• 2 Seater – Driver and 1 passenger, seated side by side
  • 3 Seater – Driver and 2 passengers, seated side by side
  • 4 Seater – Driver and 3 passengers, 2 rows of 2
  • 6 Seater – Driver and 5 passengers, 2 rows of 3

Determining the number of seats need is based on how many passengers will be riding with the driver. Something to consider when making this choice are the physical dimensions and weight. A Side-by-Side that carries more passengers will be larger and heavier than one made for fewer passengers.

Three and six seat models are generally utility oriented models. Ideal for farms and job sites these models are great for carrying people, tools and materials. Specific models include the Polaris Ranger Crew, Yamaha Viking VI, and Can-Am Defender Max.

One, two and four seat UTVs can be utility or sport / performance oriented.

Popular Brands vs Lesser Known Brands

Another consideration when purchasing a UTV is the brand. Should you go with popular brands like Polaris or Yamaha that have been in the power-sports industry for decades? What about a brand like CFMoto or Hinsun? These names may not be be as well known in the ATV and UTV market but still offer numerous models.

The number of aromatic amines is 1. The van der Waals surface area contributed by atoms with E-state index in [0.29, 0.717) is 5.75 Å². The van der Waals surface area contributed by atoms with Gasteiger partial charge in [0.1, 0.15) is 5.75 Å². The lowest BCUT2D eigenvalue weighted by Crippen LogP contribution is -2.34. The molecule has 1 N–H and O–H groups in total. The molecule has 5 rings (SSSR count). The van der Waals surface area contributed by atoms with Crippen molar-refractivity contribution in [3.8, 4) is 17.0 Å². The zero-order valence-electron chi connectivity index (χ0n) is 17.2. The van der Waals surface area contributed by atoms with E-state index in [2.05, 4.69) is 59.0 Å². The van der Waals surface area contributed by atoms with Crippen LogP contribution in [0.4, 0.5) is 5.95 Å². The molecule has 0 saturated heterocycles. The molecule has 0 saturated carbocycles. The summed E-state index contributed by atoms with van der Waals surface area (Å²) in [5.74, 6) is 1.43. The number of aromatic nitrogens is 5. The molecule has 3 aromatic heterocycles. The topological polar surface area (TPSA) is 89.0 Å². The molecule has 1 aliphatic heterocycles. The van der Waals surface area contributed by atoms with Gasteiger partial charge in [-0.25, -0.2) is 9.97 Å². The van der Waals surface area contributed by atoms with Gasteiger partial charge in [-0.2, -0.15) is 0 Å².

Does that mean they are not as good? Honestly I have never owned one so I can’t answer that. However, if I were in the market for a less expensive UTV or looking for an entry into the sport I would give them serious consideration.

Before buying one I would find out what kind of warranty these manufacturers offer and the availability of replacement parts.

How does the warranty compare to other companies?

How available are the parts? Can you buy them from Motosport.com, RockMountainATV/MC.com or any other large online retailer. Or are they only available through the manufacturer.

How does the price of these parts compare to other UTV companies?

Talking to other owners is also a great way to get feedback from someone what has owned the brand and model you are looking at. If they would buy their Side-by-Side again that’s a good sign.

Transmission Type

Side-by-Sides comes have several options when it comes to the transmission. The type of transmission might not be a big consideration but it will dictate how much interaction the driver has with the vehicle.

The three main options are the CVT (continuously variable transmission), DCT (dual clutch transmission) and the sequential transmission.

CVT

CVT transmissions are by far the most popular option and are found in most Side-by-Sides. These use a belt and require no manual shifting from the driver. As you step on the accelerator pedal the engine speeds up and the primary and second clutches adjust accordingly via the belt connecting them.